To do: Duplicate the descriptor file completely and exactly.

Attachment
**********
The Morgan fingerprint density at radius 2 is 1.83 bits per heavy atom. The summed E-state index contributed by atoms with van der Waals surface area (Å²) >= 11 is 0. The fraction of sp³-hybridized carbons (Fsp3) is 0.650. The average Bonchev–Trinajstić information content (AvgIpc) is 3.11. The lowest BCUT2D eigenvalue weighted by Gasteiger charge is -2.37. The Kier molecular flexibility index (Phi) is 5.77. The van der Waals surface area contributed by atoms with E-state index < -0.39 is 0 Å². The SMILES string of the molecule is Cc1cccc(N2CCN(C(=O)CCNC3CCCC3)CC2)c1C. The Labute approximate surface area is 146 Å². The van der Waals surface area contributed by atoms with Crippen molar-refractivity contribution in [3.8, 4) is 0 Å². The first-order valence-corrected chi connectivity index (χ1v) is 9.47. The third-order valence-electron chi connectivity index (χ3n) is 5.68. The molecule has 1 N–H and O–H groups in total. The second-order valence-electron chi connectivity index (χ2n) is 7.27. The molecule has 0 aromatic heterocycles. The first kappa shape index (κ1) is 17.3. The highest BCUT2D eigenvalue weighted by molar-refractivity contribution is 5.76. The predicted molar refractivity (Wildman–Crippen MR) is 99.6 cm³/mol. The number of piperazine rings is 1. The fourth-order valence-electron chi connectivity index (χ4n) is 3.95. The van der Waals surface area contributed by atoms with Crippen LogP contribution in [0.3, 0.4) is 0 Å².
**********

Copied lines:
The Morgan fingerprint density at radius 2 is 1.83 bits per heavy atom. The summed E-state index contributed by atoms with van der Waals surface area (Å²) >= 11 is 0. The fraction of sp³-hybridized carbons (Fsp3) is 0.650. The average Bonchev–Trinajstić information content (AvgIpc) is 3.11. The lowest BCUT2D eigenvalue weighted by Gasteiger charge is -2.37. The Kier molecular flexibility index (Phi) is 5.77. The van der Waals surface area contributed by atoms with E-state index < -0.39 is 0 Å². The SMILES string of the molecule is Cc1cccc(N2CCN(C(=O)CCNC3CCCC3)CC2)c1C. The Labute approximate surface area is 146 Å². The van der Waals surface area contributed by atoms with Crippen molar-refractivity contribution in [3.8, 4) is 0 Å². The first-order valence-corrected chi connectivity index (χ1v) is 9.47. The third-order valence-electron chi connectivity index (χ3n) is 5.68. The molecule has 1 N–H and O–H groups in total. The second-order valence-electron chi connectivity index (χ2n) is 7.27. The molecule has 0 aromatic heterocycles. The first kappa shape index (κ1) is 17.3. The highest BCUT2D eigenvalue weighted by molar-refractivity contribution is 5.76. The predicted molar refractivity (Wildman–Crippen MR) is 99.6 cm³/mol. The number of piperazine rings is 1. The fourth-order valence-electron chi connectivity index (χ4n) is 3.95. The van der Waals surface area contributed by atoms with Crippen LogP contribution in [0.3, 0.4) is 0 Å².